Telehealth in care deserts: Helping to overcome barriers created by location, costs, or social stigma

Expansion of virtual care: Patient acceptance and comfort

There is no denying that telehealth is here to stay. When the COVID-19 pandemic forced an expansion of and reliance on virtual care, the size of the U.S. telehealth market rose from $11.23 billion in 2019 to $17.9 billion in 2020. Although initial projected growth rates since that time have slowed and been revised down from nearly 60% to just under 23%, market experts are still projecting a $149.7 billion telehealth industry by 2030.

Heading down to the local hospital for several types of specialty and follow-up care is no longer a reality for many people and “no longer a profitable service line post-pandemic,” explains Matt Sullivan, a solution thought leader at Wolters Kluwer, Health, who specializes in virtual care and digital health solutions. Many providers have had to “cut margin because traveling nurses have become too expensive. So, you’ve seen a lot of hospitals shut down service lines that have to be replaced with options at greater distances away from patients.”

With the growing need and commonality of virtual care has come a growing acceptance of it: A 2022 systemic review of patient satisfaction surveys shows upwards of 80% satisfaction – in many studies over 90%  – with virtual care visits.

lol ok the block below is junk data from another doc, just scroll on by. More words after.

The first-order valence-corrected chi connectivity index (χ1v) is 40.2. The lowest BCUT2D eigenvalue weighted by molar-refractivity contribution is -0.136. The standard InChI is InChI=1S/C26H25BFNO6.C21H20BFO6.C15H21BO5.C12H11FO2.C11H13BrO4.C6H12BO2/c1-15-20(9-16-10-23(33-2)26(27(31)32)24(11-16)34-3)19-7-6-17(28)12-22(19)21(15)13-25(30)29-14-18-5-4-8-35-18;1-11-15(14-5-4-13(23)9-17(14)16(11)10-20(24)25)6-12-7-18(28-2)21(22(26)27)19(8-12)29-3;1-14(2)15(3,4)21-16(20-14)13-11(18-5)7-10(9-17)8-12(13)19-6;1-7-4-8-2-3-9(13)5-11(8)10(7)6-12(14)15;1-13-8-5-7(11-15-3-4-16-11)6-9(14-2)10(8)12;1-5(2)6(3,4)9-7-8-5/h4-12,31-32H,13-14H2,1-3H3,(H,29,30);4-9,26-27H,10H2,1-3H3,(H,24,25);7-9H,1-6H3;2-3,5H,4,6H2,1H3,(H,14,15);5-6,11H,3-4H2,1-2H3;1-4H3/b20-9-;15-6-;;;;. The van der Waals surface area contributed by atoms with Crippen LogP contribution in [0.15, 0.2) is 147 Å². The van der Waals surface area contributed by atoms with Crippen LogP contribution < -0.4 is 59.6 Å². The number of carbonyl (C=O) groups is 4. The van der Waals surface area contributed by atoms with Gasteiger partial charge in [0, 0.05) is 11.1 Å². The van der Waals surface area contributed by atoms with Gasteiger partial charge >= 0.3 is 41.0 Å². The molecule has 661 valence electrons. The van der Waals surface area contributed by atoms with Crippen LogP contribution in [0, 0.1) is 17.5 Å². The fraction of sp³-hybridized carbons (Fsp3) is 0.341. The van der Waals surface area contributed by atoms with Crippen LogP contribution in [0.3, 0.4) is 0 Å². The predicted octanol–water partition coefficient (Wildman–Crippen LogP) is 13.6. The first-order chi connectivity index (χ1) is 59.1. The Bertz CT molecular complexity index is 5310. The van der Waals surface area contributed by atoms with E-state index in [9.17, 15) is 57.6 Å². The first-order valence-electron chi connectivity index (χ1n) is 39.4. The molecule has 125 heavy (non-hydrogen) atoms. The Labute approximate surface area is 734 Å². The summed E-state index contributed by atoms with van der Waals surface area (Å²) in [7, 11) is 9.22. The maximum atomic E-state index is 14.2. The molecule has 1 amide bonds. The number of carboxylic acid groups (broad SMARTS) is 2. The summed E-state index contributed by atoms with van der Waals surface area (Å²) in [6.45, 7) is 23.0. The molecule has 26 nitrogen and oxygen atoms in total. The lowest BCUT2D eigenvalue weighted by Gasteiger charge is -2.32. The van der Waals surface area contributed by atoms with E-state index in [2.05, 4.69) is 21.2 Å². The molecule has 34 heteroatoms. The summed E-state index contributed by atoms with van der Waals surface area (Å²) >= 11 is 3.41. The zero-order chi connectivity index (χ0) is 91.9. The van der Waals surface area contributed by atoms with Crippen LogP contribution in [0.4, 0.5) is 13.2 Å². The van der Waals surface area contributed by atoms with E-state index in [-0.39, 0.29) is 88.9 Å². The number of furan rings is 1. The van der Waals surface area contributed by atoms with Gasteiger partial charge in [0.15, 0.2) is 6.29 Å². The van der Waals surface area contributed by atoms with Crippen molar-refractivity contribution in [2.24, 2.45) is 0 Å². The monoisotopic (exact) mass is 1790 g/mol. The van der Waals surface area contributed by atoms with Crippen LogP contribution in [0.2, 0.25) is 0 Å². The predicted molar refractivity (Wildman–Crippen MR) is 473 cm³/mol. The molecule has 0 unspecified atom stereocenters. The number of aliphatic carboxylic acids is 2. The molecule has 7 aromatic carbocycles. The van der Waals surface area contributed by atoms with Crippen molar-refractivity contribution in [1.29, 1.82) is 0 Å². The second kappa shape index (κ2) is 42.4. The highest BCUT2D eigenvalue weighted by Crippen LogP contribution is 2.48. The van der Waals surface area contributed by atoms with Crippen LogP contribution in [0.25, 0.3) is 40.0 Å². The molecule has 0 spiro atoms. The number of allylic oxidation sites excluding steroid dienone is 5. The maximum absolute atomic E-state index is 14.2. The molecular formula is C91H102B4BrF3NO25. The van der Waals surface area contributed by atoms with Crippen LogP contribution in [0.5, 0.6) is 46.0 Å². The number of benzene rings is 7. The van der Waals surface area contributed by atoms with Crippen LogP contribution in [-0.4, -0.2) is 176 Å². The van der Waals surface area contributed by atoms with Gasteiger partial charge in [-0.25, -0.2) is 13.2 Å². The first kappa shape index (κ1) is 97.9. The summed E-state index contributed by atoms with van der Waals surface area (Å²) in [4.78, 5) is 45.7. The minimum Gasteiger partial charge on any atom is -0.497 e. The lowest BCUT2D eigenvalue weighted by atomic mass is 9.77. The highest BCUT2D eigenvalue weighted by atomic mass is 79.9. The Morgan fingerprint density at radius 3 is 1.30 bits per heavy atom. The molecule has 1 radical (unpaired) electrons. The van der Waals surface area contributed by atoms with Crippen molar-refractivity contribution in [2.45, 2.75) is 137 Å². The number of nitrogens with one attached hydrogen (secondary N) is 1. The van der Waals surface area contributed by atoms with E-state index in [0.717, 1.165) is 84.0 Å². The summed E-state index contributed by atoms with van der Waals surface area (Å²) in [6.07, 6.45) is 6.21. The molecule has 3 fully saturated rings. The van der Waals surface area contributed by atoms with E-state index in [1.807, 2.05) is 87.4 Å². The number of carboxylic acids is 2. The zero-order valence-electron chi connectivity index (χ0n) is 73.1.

“The fact that telehealth is coming into acceptance just at the right time is not really a surprise,” says Sullivan. “Patients like that they don’t have to go into a physical setting for all appointments.”

Telehealth is especially effective and preferred in scenarios such as:

  • Hybrid model care, in which follow-up appointments for an initial in-person evaluation or physical exam are all done remotely. 
  • Skin conditions and similar concerns in which taking pictures of physical symptoms and uploading them is easy to do through telehealth services.
  • Mental health services, which Sullivan notes, have proven the most “durable” type of virtual care visit.
  • What Sullivan describes as “less traditional, single condition programs” dedicated to helping patients connect to prescribers for specific treatments, like weight-loss medications.